Galdones Photography
Amy Morton (right) and Chef Nicole Pederson are also the team behind Found, a seasonal favorite in Evanston.

Amy Morton's Steakhouse is a Fitting Ode to her Father

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Amy Morton's new restaurant pays homage to her past while redefining what it means to open a modern Chicago steakhouse.
By Danny Klein January 2017 New Concepts

Amy Morton understood what it would mean to label her new restaurant a “meat-centric hideaway.” Even in Chicago, a city where primal concepts arrive quicker than ants at a family picnic, if a Morton mentions meat, people listen.

“People will be like, ‘Oh, they’re doing steaks. She’s a chip off the old block,’” Morton says.

Yes, Amy Morton is one of those Mortons—a last name that might as well be a six-letter synonym for steak. Her father, the late Arnie Morton, founded Morton’s The Steakhouse in 1978. The famed chain, which has grown to 74 units around the globe, earned renown for its hulking cuts of meat set beside equally colossal potatoes.

The announcement that Amy was opening The Barn in November, though, carried a twinge of surprise. She is well known in Evanston for her Found Kitchen & Social House concept, which feels pretty far removed from the family tree. The small plates, seasonal restaurant prides itself on sourcing ingredients within a two-hour radius and features courses like harissa roasted Brussels sprouts, winter squash, cilantro, and pepitas.

The Barn, Amy says, is a clear, but subtle ode to her father. “My dad would be so proud of me,” she says. “I wish I took time to think about it more because, honestly, nothing is more important. And I hope once we get through our first couple of months I’ll really be able to sit back and think about that. Because there’s nobody I wish I could be hanging out with more than him.”

While the legacy isn’t broadcasted, Amy knows savvy dinners will quickly put those pieces together. And when they do, there will be a rather lofty bar to measure against.

Galdones Photography
While steak is hardly the only attraction on the menu, there's no question it stands out.

On that note, she isn’t concerned. “I wouldn’t call it added pressure,” she says. “I wasn’t going to stop until we were doing the absolute best product available.”

Over the course of several months, Amy and her team, which includes acclaimed Chef Nicole Pederson, who heads up Found as well, visited ranchers and did “blind tasting after blind tasting after blind tasting” until they all reached a collective aha moment. They stopped on a sample from fourth-generation Indiana purveyor Meats By Linz. “It was pretty cool,” she recalls. “It was like, ‘Wow, this wasn’t just a fluke.’”

Amy’s arrival at the physical space was also a deliberate process. The 19th-century brick structure housed horses for the Borden Condensed Milk Company. Until Amy signed on, it hadn’t been used for anything else, sitting vacant for some 100 years.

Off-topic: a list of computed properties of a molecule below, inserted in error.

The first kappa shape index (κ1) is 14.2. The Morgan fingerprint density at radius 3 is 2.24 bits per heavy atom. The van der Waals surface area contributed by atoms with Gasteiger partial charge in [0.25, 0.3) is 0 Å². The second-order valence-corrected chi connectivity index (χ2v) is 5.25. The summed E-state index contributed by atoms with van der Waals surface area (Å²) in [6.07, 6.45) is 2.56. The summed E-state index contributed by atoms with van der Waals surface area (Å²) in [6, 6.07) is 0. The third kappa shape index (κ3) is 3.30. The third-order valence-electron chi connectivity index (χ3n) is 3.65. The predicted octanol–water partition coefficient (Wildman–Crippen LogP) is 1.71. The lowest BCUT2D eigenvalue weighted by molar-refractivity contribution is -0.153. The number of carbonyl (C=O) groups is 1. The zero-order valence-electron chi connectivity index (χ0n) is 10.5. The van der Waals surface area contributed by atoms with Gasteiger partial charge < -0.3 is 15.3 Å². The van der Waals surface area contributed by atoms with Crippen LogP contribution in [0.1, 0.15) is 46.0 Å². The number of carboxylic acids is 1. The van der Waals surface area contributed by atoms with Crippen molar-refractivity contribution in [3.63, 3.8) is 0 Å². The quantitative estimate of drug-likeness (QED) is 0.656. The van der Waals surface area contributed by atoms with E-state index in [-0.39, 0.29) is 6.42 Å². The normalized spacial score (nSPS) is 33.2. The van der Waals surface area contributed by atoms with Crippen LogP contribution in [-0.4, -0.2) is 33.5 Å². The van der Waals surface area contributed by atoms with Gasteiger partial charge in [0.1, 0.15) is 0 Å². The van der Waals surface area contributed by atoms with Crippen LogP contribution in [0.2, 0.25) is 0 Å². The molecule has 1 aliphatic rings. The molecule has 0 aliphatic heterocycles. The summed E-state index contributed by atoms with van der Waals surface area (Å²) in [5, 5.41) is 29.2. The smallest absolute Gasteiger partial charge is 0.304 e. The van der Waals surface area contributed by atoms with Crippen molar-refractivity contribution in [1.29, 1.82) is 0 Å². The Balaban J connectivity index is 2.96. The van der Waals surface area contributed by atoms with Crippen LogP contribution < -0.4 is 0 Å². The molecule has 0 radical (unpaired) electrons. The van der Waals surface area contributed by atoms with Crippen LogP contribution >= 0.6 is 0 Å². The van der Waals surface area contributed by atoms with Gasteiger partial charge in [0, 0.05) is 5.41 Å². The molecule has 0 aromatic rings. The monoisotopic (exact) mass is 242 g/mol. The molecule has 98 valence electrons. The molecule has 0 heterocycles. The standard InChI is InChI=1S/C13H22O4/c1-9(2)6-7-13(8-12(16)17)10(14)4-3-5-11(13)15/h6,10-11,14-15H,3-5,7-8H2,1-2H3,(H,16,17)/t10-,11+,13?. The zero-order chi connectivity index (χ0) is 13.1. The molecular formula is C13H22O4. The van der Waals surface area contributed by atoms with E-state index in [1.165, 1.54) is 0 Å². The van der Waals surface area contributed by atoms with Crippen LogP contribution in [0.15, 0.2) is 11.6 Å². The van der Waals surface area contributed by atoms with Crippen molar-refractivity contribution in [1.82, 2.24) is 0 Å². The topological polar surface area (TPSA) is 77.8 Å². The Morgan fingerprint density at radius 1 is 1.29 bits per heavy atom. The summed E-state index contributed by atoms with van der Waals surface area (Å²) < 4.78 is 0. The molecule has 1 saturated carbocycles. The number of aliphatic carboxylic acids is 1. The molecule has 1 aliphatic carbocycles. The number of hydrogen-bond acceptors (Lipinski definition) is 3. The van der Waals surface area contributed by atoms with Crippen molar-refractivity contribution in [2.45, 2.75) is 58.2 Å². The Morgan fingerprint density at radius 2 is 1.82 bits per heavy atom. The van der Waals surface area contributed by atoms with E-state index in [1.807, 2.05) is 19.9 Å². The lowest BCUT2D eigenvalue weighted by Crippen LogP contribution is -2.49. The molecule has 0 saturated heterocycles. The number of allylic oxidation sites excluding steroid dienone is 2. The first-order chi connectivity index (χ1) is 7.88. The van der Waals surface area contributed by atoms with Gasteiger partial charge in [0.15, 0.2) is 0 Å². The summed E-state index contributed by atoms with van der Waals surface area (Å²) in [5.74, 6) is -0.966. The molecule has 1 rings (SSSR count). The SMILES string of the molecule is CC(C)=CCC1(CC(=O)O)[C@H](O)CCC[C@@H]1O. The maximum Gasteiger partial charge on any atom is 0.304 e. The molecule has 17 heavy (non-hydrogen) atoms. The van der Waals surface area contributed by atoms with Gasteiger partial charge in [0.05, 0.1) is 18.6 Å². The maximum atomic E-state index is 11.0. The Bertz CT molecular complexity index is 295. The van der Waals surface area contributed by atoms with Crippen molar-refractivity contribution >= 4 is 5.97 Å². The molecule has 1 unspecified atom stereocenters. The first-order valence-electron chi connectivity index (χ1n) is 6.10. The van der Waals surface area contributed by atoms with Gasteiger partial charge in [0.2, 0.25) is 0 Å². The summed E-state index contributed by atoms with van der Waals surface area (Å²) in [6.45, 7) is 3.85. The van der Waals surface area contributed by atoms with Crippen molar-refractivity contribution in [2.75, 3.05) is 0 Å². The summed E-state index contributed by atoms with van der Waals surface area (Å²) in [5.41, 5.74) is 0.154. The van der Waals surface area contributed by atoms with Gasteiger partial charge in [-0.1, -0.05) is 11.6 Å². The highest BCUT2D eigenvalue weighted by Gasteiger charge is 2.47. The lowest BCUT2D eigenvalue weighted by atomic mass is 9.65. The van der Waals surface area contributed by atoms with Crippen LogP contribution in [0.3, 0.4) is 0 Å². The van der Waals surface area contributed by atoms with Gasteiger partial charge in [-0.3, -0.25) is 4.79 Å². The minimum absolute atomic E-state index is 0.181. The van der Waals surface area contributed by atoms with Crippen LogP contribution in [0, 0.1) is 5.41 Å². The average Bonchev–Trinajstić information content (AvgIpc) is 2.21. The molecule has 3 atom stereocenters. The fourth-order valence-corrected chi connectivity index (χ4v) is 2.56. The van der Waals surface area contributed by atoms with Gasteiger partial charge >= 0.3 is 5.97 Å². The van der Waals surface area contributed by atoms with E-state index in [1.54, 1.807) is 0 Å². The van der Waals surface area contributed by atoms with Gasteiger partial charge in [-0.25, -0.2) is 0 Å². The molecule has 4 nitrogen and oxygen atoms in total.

Amy actually considered the location for Found. After passing, she kept in touch with the landlord and eventually circled back. Several years of planning went into action in March and, seven months later, despite a sewer hiccup, Amy was walking into a unique restaurant where guests enter through an alley—just like her father’s first restaurant, Walton Walk.

There are soaring 20-foot-ceilings and crumbling brick walls, and a former hayloft repurposed into an overlook featuring three large half-moon, tufted oxblood-leather booths along the back wall.

The restaurant projects a speak-easy vibe and a yesteryears warmth. In that nostalgia, Amy didn’t have to worry about living up to her legacy. All she had to do was lean on it.

Alan Shortall
The 19th-century brick structure housed horses for the Borden Condensed Milk Company.

In truth, The Barn is not anywhere near your traditional steakhouse. It doesn’t weigh down the plate with portion size, à la carte isn’t gospel, and the menu is hardly steak-centered. There’s bison, king crab, sea bass, sweetbreads, and other non-traditional items, and while there are three cuts of prime heritage angus available, the real link between Amy and her past is the service.

Early on, The Barn limited reservations, starting with 21 people on the first night and slowly ramping up, to make sure enough time was allotted to smooth out the kinks. Most vividly, the tableside service was crucial, she says, for rightly honoring Arnie. The staff will debone fish and make signature salads in custom carts designed by industrial artist Andrew Bates at the table.

“That’s been one of the trickiest pieces in the puzzle,” she says. “There is a lot of nuance there. And it’s one of the big, big reasons we’ve been so careful and have slowly added reservations. There’s a lot of moving parts. But it’s a really important part of the service. It’s been a lot of fun to work on.”

Alan Shortall
Next to the bar, a photograph of Arnie as a child riding a pony hangs from the wall.

“Making sure the food is hot,” she adds, listing the challenges. “Keeping the timing. Getting the timing down so the food that is not on the cart is served at the same time as the food that is on the cart. And really just tweaking the finesse of being smooth at the table and anticipating what the guest wants.”

As the restaurant continues to smooth out operations, Amy expects the experience to heighten, bringing the bond between her and Arnie even more into the open.

Next to the bar, a photograph of Arnie as a child riding a pony hangs from the wall. “I knew from day one that picture was going to be in there,” she says. “One, it’s my favorite picture of my dad, and two, it’s him on a pony, which is fitting. … This has been really exciting and really fun. And even though it’s an little homage to my dad, the things people bring up each and every day about him, his restaurants or the experiences they had in them, it feels like my whole reason for going to work.”